Amy Adams, Penelope Cruz, Viola Davis, Taraji P. Henson, Marisa Tomei

Amy Adams, ‘Doubt’

Emerging from her timid shell when Sister Aloysius refuses to accept Father Flynn’s sensible excuse about perceived misconduct with a boy, Adams’ Sister Jane tries to defend Flynn’s progressive ideas to her superior. “You just don’t like him!” she asserts, the sternness of her words shaking her to the core. But the look in Adams’ eyes is all worry, a fear that reason and peace will lose in the face of Aloysius’ unbending certainty.

Penelope Cruz, ‘Vicky Cristina Barcelona’

Reclining in a wrapped towel as she observes Javier Bardem making her bed, Cruz introduces us to her erratic, erotic Spanish artist as potentially unstable — she’s recovering from a suicide attempt — but also a keen tactician. She taunts her ex-husband that he’ll never stop looking for parts of her in new lovers. “You’re too damaged,” he defensively snaps back, to which she replies with web-spinning, carnal portent, “And you love that.”

Viola Davis, ‘Doubt’

In Davis’ powerful portrayal, the mother of the only black child at a white Catholic school becomes an unusual advocate for an indelicate relationship, her boy’s survival meaning everything and the boundaries between kindness and impropriety meaning little. “Do I ask the man why he’s good to my son?” Mrs. Miller tearily responds to Sister Aloysius’ evidence-free claims, her fragility near a breaking point. “No. I don’t care why.”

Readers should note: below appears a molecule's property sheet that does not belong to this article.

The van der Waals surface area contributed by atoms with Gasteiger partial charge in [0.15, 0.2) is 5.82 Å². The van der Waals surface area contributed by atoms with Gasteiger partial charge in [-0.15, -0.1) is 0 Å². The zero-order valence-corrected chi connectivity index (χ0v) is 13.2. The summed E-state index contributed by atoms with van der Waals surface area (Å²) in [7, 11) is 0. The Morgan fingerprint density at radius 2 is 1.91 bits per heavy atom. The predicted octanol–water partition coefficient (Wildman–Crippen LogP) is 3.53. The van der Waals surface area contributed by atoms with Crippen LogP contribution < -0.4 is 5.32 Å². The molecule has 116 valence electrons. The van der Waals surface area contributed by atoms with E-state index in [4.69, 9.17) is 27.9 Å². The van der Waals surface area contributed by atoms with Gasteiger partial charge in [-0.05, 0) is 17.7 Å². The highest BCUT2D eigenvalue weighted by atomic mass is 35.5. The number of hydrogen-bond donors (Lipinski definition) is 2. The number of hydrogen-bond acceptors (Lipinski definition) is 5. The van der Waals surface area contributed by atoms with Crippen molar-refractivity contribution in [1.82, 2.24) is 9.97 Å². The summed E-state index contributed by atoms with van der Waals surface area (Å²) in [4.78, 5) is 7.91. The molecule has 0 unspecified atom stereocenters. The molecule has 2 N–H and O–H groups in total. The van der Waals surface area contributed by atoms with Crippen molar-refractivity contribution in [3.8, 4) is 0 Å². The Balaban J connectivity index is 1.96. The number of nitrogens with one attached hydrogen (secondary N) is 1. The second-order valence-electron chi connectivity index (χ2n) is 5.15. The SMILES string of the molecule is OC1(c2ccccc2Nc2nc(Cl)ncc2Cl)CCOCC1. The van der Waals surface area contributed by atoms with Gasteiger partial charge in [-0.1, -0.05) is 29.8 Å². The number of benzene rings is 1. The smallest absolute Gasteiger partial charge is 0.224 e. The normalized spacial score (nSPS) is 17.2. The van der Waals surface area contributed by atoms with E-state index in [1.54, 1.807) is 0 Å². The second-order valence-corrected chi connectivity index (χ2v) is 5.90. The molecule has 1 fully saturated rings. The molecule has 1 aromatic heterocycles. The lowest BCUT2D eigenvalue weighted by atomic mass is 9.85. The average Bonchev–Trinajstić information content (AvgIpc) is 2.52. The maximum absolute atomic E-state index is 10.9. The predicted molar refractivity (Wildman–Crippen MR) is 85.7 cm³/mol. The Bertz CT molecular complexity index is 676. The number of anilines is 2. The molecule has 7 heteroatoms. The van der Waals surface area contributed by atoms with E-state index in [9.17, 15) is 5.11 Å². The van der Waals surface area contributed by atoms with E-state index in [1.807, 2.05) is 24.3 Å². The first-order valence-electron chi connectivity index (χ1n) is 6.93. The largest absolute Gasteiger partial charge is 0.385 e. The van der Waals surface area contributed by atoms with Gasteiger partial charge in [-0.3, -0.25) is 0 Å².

Taraji P. Henson, ‘The Curious Case of Benjamin Button’

Henson’s kindhearted minder of elderly men and women is initially repulsed by the wrinkled infant left on her back stairs, but when a doctor’s prognosis seems too fatalistic, she majestically stiffens into a fusion of resolve and love, and you know this unusual charge will be given all he needs. “No, this baby here’s a miracle, that’s for certain,” she declares, the mother in her emerging. “Just not the kind of miracle one hopes to see.”

Marisa Tomei, ‘The Wrestler’

For Tomei’s aging single-mom stripper Pam, there’s the customers’ waning interest, and the heartfelt attention of a loyal hanger-on. Hesitantly agreeing to join Mickey Rourke’s down-and-out wrestler for an off-work drink, some chitchat and a few ’80s-nostalgia laughs, she cuts short a romantic advance. “You said one beer,” he gently chides her. She downs her Rolling Rock in one gulp, then smiles. “One beer,” she says with a melancholic smile before leaving the bar.

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